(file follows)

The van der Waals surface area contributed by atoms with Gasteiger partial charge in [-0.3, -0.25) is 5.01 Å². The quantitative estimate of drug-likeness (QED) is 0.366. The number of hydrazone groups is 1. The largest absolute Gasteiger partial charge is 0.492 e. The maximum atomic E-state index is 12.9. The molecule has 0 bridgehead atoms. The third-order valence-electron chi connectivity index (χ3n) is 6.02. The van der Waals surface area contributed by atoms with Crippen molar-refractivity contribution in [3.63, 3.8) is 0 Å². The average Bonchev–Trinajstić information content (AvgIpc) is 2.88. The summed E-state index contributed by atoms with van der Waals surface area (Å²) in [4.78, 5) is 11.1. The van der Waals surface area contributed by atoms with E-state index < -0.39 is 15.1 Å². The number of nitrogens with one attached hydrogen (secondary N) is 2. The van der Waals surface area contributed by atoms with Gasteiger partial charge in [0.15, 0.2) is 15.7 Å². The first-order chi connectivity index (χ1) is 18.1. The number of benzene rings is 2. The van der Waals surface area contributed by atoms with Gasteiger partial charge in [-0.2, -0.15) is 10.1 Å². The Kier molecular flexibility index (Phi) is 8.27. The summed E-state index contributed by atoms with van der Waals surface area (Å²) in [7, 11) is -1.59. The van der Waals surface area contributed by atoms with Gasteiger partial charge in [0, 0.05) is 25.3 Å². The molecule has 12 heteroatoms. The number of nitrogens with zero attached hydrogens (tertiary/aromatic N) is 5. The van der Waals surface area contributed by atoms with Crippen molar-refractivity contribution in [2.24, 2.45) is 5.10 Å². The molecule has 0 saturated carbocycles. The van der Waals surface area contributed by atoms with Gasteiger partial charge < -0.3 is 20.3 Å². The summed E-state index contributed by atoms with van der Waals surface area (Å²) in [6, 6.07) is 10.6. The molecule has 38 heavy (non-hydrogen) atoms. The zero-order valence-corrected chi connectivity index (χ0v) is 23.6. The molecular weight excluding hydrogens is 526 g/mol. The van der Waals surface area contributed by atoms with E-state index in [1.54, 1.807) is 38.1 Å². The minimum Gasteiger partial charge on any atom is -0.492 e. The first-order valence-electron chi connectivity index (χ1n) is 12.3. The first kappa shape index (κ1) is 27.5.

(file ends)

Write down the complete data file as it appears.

The van der Waals surface area contributed by atoms with Gasteiger partial charge in [-0.3, -0.25) is 5.01 Å². The quantitative estimate of drug-likeness (QED) is 0.366. The number of hydrazone groups is 1. The largest absolute Gasteiger partial charge is 0.492 e. The maximum atomic E-state index is 12.9. The molecule has 0 bridgehead atoms. The third-order valence-electron chi connectivity index (χ3n) is 6.02. The van der Waals surface area contributed by atoms with Crippen molar-refractivity contribution in [3.63, 3.8) is 0 Å². The average Bonchev–Trinajstić information content (AvgIpc) is 2.88. The summed E-state index contributed by atoms with van der Waals surface area (Å²) in [4.78, 5) is 11.1. The van der Waals surface area contributed by atoms with E-state index < -0.39 is 15.1 Å². The number of nitrogens with one attached hydrogen (secondary N) is 2. The van der Waals surface area contributed by atoms with Gasteiger partial charge in [0.15, 0.2) is 15.7 Å². The first-order chi connectivity index (χ1) is 18.1. The number of benzene rings is 2. The van der Waals surface area contributed by atoms with Gasteiger partial charge in [-0.2, -0.15) is 10.1 Å². The Kier molecular flexibility index (Phi) is 8.27. The summed E-state index contributed by atoms with van der Waals surface area (Å²) in [7, 11) is -1.59. The van der Waals surface area contributed by atoms with Gasteiger partial charge in [0, 0.05) is 25.3 Å². The molecule has 12 heteroatoms. The number of nitrogens with zero attached hydrogens (tertiary/aromatic N) is 5. The van der Waals surface area contributed by atoms with Crippen molar-refractivity contribution in [2.24, 2.45) is 5.10 Å². The molecule has 0 saturated carbocycles. The van der Waals surface area contributed by atoms with Gasteiger partial charge < -0.3 is 20.3 Å². The summed E-state index contributed by atoms with van der Waals surface area (Å²) in [6, 6.07) is 10.6. The molecule has 38 heavy (non-hydrogen) atoms. The zero-order valence-corrected chi connectivity index (χ0v) is 23.6. The molecular weight excluding hydrogens is 526 g/mol. The van der Waals surface area contributed by atoms with E-state index in [1.54, 1.807) is 38.1 Å². The minimum Gasteiger partial charge on any atom is -0.492 e. The first-order valence-electron chi connectivity index (χ1n) is 12.3. The first kappa shape index (κ1) is 27.5.